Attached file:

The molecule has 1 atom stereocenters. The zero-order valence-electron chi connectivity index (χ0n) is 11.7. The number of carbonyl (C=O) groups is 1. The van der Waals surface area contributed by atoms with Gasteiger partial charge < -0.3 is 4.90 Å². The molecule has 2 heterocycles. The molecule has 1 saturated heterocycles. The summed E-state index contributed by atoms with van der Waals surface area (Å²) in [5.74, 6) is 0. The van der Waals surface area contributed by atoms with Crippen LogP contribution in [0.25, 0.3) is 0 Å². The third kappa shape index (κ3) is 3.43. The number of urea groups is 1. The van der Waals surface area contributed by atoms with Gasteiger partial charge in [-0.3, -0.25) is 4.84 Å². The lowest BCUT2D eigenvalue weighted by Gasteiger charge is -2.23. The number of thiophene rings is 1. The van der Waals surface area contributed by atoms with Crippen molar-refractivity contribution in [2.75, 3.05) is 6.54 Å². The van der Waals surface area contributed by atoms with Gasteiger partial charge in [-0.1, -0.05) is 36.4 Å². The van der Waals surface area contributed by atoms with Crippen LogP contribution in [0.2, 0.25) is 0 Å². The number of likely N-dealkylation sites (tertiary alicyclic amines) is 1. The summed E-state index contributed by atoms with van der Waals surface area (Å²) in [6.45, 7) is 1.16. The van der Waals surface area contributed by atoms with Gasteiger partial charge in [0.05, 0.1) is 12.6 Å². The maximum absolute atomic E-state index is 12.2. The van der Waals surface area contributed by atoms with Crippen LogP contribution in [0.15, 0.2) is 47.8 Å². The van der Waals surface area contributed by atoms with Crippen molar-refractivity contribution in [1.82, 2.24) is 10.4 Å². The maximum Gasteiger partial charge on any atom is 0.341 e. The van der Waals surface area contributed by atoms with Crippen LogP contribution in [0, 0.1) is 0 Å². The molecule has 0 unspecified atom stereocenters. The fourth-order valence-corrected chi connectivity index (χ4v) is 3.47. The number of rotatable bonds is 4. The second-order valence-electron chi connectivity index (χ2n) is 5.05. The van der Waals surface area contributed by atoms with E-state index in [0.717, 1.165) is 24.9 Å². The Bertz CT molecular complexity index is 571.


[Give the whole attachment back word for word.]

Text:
The molecule has 1 atom stereocenters. The zero-order valence-electron chi connectivity index (χ0n) is 11.7. The number of carbonyl (C=O) groups is 1. The van der Waals surface area contributed by atoms with Gasteiger partial charge < -0.3 is 4.90 Å². The molecule has 2 heterocycles. The molecule has 1 saturated heterocycles. The summed E-state index contributed by atoms with van der Waals surface area (Å²) in [5.74, 6) is 0. The van der Waals surface area contributed by atoms with Crippen LogP contribution in [0.25, 0.3) is 0 Å². The third kappa shape index (κ3) is 3.43. The number of urea groups is 1. The van der Waals surface area contributed by atoms with Gasteiger partial charge in [-0.3, -0.25) is 4.84 Å². The lowest BCUT2D eigenvalue weighted by Gasteiger charge is -2.23. The number of thiophene rings is 1. The van der Waals surface area contributed by atoms with Crippen molar-refractivity contribution in [2.75, 3.05) is 6.54 Å². The van der Waals surface area contributed by atoms with Gasteiger partial charge in [-0.1, -0.05) is 36.4 Å². The van der Waals surface area contributed by atoms with Crippen LogP contribution in [0.2, 0.25) is 0 Å². The number of likely N-dealkylation sites (tertiary alicyclic amines) is 1. The summed E-state index contributed by atoms with van der Waals surface area (Å²) in [6.45, 7) is 1.16. The van der Waals surface area contributed by atoms with Gasteiger partial charge in [0.05, 0.1) is 12.6 Å². The maximum absolute atomic E-state index is 12.2. The van der Waals surface area contributed by atoms with Crippen LogP contribution in [0.15, 0.2) is 47.8 Å². The van der Waals surface area contributed by atoms with Crippen molar-refractivity contribution in [1.82, 2.24) is 10.4 Å². The maximum Gasteiger partial charge on any atom is 0.341 e. The van der Waals surface area contributed by atoms with Crippen LogP contribution in [0, 0.1) is 0 Å². The molecule has 0 unspecified atom stereocenters. The fourth-order valence-corrected chi connectivity index (χ4v) is 3.47. The number of rotatable bonds is 4. The second-order valence-electron chi connectivity index (χ2n) is 5.05. The van der Waals surface area contributed by atoms with E-state index in [0.717, 1.165) is 24.9 Å². The Bertz CT molecular complexity index is 571.